Weinreb ketone synthesis

What is Weinreb ketone synthesis?

The reaction that forms ketones by treating Weinreb amides (amides of N-methyl-N-methoxy hydroxylamine) with various carbanions (e.g., Grignard reagents, alkyl lithium, lithium enolate, phosphonium ylides) followed by hydrolysis was first reported by Nahm and Weinreb in 1981. This reaction is commonly known as the Weinreb ketone synthesis or Weinreb acylation. The reduction of the Weinreb amide by hydride, such as LiAlH4 and DIBAL-H (see list of acronyms), results in the production of aldehydes, which is referred to as the Weinreb amide reduction.

Weinreb ketone synthesis - general reaction scheme
Weinreb ketone synthesis
  • R = alkyl, aryl
  • Alternative nucleophile: R’-MgBr, lithium enolate, etc.
Weinreb amide reduction - general reaction scheme
Weinreb amide reduction

Several examples of the Weinreb ketone synthesis include the formation of alkynones from lithiated alkynes, α-dicarbonyl compounds with the lithium salt of 1,3-dithiane, β-ketoesters from the lithium enolate of esters, methyl ketones with methyllithium and ethyl ketones from ethyl magnesium bromide, α-chloromethyl ketones with both methyllithium and chloroiodomethane, allyl ketone from the allyl Grignard reagent, and α,β-unsaturated ketones from vinyl Grignard reagents or propen-2-yl lithium. The high chemoselectivity of this reaction in forming either ketones or aldehydes is due to the remarkable stability of intermediate alkoxide caused by the chelation of metal cation with alkoxide oxygen and an oxygen atom of the N-methoxy group. As a result, over addition of a carbanion to carbonyl moiety, which is common in the reaction between a Grignard reagent and an acyl halide or ester, does not occur with the Weinreb amides.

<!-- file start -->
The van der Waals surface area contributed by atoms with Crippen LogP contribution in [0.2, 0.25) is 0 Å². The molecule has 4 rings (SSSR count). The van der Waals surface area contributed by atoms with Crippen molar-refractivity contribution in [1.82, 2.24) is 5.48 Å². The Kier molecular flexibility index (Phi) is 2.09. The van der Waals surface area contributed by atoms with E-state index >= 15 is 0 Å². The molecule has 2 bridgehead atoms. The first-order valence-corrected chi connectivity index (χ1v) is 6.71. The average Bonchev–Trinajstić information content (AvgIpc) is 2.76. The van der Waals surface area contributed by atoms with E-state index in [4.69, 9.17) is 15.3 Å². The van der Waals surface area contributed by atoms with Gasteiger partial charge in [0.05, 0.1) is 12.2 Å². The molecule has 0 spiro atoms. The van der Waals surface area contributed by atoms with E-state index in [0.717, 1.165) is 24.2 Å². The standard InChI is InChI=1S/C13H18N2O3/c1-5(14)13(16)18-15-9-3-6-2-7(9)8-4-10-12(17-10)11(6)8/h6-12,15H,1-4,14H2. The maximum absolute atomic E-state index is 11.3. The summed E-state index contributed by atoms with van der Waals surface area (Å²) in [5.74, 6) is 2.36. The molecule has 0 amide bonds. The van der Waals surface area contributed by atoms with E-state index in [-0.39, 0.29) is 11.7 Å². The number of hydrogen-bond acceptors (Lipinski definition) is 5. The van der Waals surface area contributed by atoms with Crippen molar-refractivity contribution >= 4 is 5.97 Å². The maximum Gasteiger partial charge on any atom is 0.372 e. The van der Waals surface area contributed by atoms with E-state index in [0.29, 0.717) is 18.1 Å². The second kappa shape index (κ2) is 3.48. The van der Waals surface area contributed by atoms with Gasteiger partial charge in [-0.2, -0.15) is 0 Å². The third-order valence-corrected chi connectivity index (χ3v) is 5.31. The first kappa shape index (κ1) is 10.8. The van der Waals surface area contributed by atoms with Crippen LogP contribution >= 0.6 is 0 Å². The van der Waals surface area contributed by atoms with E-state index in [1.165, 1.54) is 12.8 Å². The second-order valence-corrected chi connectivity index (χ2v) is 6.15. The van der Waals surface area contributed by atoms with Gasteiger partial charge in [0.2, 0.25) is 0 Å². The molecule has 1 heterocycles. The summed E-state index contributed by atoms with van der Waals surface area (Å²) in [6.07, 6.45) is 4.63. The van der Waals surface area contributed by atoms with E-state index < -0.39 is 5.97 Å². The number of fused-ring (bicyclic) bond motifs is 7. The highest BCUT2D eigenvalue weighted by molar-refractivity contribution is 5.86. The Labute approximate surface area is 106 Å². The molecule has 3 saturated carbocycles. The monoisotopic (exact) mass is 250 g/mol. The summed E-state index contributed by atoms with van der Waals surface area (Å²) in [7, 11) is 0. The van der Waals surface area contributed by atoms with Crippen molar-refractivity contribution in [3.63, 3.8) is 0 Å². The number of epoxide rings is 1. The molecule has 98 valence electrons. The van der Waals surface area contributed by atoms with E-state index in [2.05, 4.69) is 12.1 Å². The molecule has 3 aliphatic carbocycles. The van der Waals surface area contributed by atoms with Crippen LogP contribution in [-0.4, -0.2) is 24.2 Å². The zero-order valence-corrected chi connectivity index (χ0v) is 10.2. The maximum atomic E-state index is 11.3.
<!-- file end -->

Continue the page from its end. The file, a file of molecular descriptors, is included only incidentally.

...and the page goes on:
The effect of metal cation chelation can be observed from the better results of ketones obtained with Grignard reagents than with the corresponding lithium reagents due to the coordination of magnesium. However, the alkoxide oxygen anion may react further with certain neighboring functional groups to form alternative products rather than the expected ketones, as seen in the reaction of lithium enolate of t-butyl acetate with the Weinreb amide of proline having a β-cyano group on the α-nitrogen atom. During the reduction of Weinreb amides of α-amino acids and peptides to aldehydes, no free aldehyde was detected before the quenching of the reaction mixture, and only one aldehyde was observed after the workup, indicating the absence of epimerization (or racemization) from optically active amides. The reduction by DIBAL-H usually gives a cleaner reaction than that from LiAlH4 reduction, although some over reduction by DIBAL-H has been reported for the reduction of the corresponding benzyl ester but not for the reduction of the Weinreb amides.

Ketones can also be prepared from the N,N-dimethylamide; however, the yields of ketones from the Weinreb amides are generally higher, likely due to the higher nucleophilicity of the Weinreb amides compared to the corresponding methyl ester.